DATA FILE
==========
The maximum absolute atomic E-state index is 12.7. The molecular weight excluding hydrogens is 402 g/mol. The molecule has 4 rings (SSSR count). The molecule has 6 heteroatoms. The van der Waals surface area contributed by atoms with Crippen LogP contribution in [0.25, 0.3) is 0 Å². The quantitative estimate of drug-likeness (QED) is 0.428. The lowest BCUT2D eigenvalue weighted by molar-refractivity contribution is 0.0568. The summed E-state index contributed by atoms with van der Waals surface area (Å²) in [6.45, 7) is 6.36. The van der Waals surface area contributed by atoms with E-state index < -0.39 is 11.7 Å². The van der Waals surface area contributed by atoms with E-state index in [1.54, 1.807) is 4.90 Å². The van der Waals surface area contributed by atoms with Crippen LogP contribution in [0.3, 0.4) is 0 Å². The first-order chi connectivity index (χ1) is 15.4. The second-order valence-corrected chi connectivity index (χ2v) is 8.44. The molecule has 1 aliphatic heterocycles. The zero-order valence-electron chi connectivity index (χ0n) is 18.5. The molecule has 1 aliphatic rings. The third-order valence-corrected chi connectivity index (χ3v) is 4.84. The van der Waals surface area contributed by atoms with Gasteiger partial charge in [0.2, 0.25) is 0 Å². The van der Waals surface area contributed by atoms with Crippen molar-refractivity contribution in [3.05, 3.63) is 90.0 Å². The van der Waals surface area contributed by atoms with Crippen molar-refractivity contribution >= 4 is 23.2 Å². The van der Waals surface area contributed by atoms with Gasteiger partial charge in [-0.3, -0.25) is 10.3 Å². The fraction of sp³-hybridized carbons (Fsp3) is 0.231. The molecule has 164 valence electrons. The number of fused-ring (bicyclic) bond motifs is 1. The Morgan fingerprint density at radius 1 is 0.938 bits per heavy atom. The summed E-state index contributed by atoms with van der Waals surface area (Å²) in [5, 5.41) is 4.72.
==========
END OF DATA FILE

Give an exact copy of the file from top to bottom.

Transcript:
The maximum absolute atomic E-state index is 12.7. The molecular weight excluding hydrogens is 402 g/mol. The molecule has 4 rings (SSSR count). The molecule has 6 heteroatoms. The van der Waals surface area contributed by atoms with Crippen LogP contribution in [0.25, 0.3) is 0 Å². The quantitative estimate of drug-likeness (QED) is 0.428. The lowest BCUT2D eigenvalue weighted by molar-refractivity contribution is 0.0568. The summed E-state index contributed by atoms with van der Waals surface area (Å²) in [6.45, 7) is 6.36. The van der Waals surface area contributed by atoms with E-state index < -0.39 is 11.7 Å². The van der Waals surface area contributed by atoms with E-state index in [1.54, 1.807) is 4.90 Å². The van der Waals surface area contributed by atoms with Crippen LogP contribution in [0.3, 0.4) is 0 Å². The first-order chi connectivity index (χ1) is 15.4. The second-order valence-corrected chi connectivity index (χ2v) is 8.44. The molecule has 1 aliphatic heterocycles. The zero-order valence-electron chi connectivity index (χ0n) is 18.5. The molecule has 1 aliphatic rings. The third-order valence-corrected chi connectivity index (χ3v) is 4.84. The van der Waals surface area contributed by atoms with Gasteiger partial charge in [0.2, 0.25) is 0 Å². The van der Waals surface area contributed by atoms with Crippen molar-refractivity contribution in [3.05, 3.63) is 90.0 Å². The van der Waals surface area contributed by atoms with Crippen molar-refractivity contribution >= 4 is 23.2 Å². The van der Waals surface area contributed by atoms with Gasteiger partial charge in [-0.3, -0.25) is 10.3 Å². The fraction of sp³-hybridized carbons (Fsp3) is 0.231. The molecule has 164 valence electrons. The number of fused-ring (bicyclic) bond motifs is 1. The Morgan fingerprint density at radius 1 is 0.938 bits per heavy atom. The summed E-state index contributed by atoms with van der Waals surface area (Å²) in [5, 5.41) is 4.72.